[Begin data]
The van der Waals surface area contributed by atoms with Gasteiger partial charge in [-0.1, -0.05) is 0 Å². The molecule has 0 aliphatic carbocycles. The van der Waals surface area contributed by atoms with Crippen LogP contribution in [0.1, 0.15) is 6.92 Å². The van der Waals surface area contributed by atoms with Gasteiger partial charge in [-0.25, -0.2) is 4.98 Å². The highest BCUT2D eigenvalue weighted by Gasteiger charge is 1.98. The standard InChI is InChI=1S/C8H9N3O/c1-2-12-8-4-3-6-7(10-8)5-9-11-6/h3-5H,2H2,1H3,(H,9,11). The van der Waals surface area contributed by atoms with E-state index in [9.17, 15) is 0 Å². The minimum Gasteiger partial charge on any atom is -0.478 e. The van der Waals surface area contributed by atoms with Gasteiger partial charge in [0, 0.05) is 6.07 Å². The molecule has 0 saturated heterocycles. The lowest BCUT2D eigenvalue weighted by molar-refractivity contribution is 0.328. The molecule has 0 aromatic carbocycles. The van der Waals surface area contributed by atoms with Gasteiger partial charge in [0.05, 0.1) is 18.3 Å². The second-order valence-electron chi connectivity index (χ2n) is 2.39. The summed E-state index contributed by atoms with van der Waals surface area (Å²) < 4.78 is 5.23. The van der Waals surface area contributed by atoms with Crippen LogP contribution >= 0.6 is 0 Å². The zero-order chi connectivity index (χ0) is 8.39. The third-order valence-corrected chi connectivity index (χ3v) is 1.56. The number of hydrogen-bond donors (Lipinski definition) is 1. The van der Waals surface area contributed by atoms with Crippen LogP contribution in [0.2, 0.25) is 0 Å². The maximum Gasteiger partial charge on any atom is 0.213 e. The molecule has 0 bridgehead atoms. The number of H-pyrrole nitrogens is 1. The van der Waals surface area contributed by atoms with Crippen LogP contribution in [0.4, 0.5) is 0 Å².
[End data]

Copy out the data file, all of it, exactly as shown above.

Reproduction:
The van der Waals surface area contributed by atoms with Gasteiger partial charge in [-0.1, -0.05) is 0 Å². The molecule has 0 aliphatic carbocycles. The van der Waals surface area contributed by atoms with Crippen LogP contribution in [0.1, 0.15) is 6.92 Å². The van der Waals surface area contributed by atoms with Gasteiger partial charge in [-0.25, -0.2) is 4.98 Å². The highest BCUT2D eigenvalue weighted by Gasteiger charge is 1.98. The standard InChI is InChI=1S/C8H9N3O/c1-2-12-8-4-3-6-7(10-8)5-9-11-6/h3-5H,2H2,1H3,(H,9,11). The van der Waals surface area contributed by atoms with E-state index in [9.17, 15) is 0 Å². The minimum Gasteiger partial charge on any atom is -0.478 e. The van der Waals surface area contributed by atoms with Gasteiger partial charge in [0, 0.05) is 6.07 Å². The molecule has 0 saturated heterocycles. The lowest BCUT2D eigenvalue weighted by molar-refractivity contribution is 0.328. The molecule has 0 aromatic carbocycles. The van der Waals surface area contributed by atoms with Gasteiger partial charge in [0.05, 0.1) is 18.3 Å². The second-order valence-electron chi connectivity index (χ2n) is 2.39. The summed E-state index contributed by atoms with van der Waals surface area (Å²) < 4.78 is 5.23. The van der Waals surface area contributed by atoms with Crippen LogP contribution >= 0.6 is 0 Å². The zero-order chi connectivity index (χ0) is 8.39. The third-order valence-corrected chi connectivity index (χ3v) is 1.56. The number of hydrogen-bond donors (Lipinski definition) is 1. The van der Waals surface area contributed by atoms with Crippen LogP contribution in [0.2, 0.25) is 0 Å². The maximum Gasteiger partial charge on any atom is 0.213 e. The molecule has 0 bridgehead atoms. The number of H-pyrrole nitrogens is 1. The van der Waals surface area contributed by atoms with Crippen LogP contribution in [0.4, 0.5) is 0 Å².